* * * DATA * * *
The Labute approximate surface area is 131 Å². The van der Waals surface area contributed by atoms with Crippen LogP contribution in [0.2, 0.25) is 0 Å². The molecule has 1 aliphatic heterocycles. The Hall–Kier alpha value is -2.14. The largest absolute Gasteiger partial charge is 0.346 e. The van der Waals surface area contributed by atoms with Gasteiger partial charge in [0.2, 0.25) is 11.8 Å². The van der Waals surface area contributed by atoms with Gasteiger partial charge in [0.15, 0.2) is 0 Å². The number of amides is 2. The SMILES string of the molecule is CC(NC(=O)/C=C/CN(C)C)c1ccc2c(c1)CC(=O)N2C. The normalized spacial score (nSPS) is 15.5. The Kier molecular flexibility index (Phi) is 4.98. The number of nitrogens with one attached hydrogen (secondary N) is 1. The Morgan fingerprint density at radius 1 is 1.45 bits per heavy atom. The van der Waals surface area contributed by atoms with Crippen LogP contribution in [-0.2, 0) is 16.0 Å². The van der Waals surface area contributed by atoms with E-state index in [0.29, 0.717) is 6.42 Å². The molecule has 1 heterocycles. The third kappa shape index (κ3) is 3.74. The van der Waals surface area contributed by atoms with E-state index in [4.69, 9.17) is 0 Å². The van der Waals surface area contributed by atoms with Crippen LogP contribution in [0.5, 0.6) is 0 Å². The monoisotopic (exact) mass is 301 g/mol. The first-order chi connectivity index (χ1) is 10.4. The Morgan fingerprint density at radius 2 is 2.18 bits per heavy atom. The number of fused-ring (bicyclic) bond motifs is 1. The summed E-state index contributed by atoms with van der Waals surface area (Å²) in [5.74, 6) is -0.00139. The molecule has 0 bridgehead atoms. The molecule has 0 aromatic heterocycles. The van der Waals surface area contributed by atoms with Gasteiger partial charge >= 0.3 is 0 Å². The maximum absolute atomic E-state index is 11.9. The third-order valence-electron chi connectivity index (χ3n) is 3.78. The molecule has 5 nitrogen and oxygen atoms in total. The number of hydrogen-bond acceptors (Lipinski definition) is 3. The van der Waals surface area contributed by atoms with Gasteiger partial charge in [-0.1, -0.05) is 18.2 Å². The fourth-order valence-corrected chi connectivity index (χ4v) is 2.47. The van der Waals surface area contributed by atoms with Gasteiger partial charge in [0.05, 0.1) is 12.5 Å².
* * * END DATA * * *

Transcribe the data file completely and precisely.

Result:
The Labute approximate surface area is 131 Å². The van der Waals surface area contributed by atoms with Crippen LogP contribution in [0.2, 0.25) is 0 Å². The molecule has 1 aliphatic heterocycles. The Hall–Kier alpha value is -2.14. The largest absolute Gasteiger partial charge is 0.346 e. The van der Waals surface area contributed by atoms with Gasteiger partial charge in [0.2, 0.25) is 11.8 Å². The van der Waals surface area contributed by atoms with Gasteiger partial charge in [0.15, 0.2) is 0 Å². The number of amides is 2. The SMILES string of the molecule is CC(NC(=O)/C=C/CN(C)C)c1ccc2c(c1)CC(=O)N2C. The normalized spacial score (nSPS) is 15.5. The Kier molecular flexibility index (Phi) is 4.98. The number of nitrogens with one attached hydrogen (secondary N) is 1. The Morgan fingerprint density at radius 1 is 1.45 bits per heavy atom. The van der Waals surface area contributed by atoms with Crippen LogP contribution in [-0.2, 0) is 16.0 Å². The van der Waals surface area contributed by atoms with E-state index in [0.29, 0.717) is 6.42 Å². The molecule has 1 heterocycles. The third kappa shape index (κ3) is 3.74. The van der Waals surface area contributed by atoms with E-state index in [4.69, 9.17) is 0 Å². The van der Waals surface area contributed by atoms with Crippen LogP contribution in [0.5, 0.6) is 0 Å². The monoisotopic (exact) mass is 301 g/mol. The first-order chi connectivity index (χ1) is 10.4. The Morgan fingerprint density at radius 2 is 2.18 bits per heavy atom. The number of fused-ring (bicyclic) bond motifs is 1. The summed E-state index contributed by atoms with van der Waals surface area (Å²) in [5.74, 6) is -0.00139. The molecule has 0 bridgehead atoms. The molecule has 0 aromatic heterocycles. The van der Waals surface area contributed by atoms with Gasteiger partial charge >= 0.3 is 0 Å². The maximum absolute atomic E-state index is 11.9. The third-order valence-electron chi connectivity index (χ3n) is 3.78. The molecule has 5 nitrogen and oxygen atoms in total. The number of hydrogen-bond acceptors (Lipinski definition) is 3. The van der Waals surface area contributed by atoms with Gasteiger partial charge in [-0.1, -0.05) is 18.2 Å². The fourth-order valence-corrected chi connectivity index (χ4v) is 2.47. The van der Waals surface area contributed by atoms with Gasteiger partial charge in [0.05, 0.1) is 12.5 Å².